Solid Oxide Fuel Cell Technology
High temperature solid oxide fuel cell (SOFC) technology is a promising power generation option that features high electrical efficiency and low emissions of environmentally polluting gases such as CO2, NOox and SOx. It is ideal for distributed stationary power generation applications where both high-efficiency electricity and high-quality heat are in strong demand. For the past few decades, SOFC technology has attracted intense worldwide R&D effort and, along with polymer electrolyte membrane fuel cell (PEMFC) technology, has undergone extensive commercialization development.
This book presents a systematic and in-depth narrative of the technology from the perspective of fundamentals, providing comprehensive theoretical analysis and innovative characterization techniques for SOFC technology. The book initially deals with the basics and development of SOFC technology from cell materials to fundamental thermodynamics, electronic properties of solids and charged particle transport. This coverage is extended with a thorough analysis of such operational features as current flow and energy balance, and on to voltage losses and electrical efficiency. Furthermore, the book also covers the important issues of fuel cell stability and durability with chapters on performance characterization, fuel processing, and electrode poisoning. Finally, the book provides a comprehensive review for SOFC materials and fabrication techniques. A series of useful scientific appendices rounds off the book.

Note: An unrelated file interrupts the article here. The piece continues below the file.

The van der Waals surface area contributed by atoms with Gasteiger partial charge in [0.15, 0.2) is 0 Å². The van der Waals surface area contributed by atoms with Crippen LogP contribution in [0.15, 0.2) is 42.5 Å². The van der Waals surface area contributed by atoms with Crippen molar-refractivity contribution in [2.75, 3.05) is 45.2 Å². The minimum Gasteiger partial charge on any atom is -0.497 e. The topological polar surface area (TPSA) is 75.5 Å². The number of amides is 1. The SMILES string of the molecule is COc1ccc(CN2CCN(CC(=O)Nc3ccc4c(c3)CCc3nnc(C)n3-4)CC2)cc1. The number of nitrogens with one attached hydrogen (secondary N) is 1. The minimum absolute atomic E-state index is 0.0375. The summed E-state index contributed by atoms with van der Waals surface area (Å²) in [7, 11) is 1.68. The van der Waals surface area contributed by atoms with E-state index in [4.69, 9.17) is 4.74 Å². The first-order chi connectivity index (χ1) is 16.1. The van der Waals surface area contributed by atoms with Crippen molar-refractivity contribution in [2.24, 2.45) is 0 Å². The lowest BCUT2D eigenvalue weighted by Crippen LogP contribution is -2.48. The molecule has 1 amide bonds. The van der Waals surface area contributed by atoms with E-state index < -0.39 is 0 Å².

Solid oxide fuel cell technology is a standard reference for all those researching this important field as well as those working in the power industry.
- Provides a comprehensive review of solid oxide fuel cells from history and design to chemistry and materials development
- Presents analysis of operational features including current flow, energy balance, voltage losses and electrical efficiency
- Explores fuel cell stability and durability with specific chapters examining performance characterization, fuel processing and electrode poisoning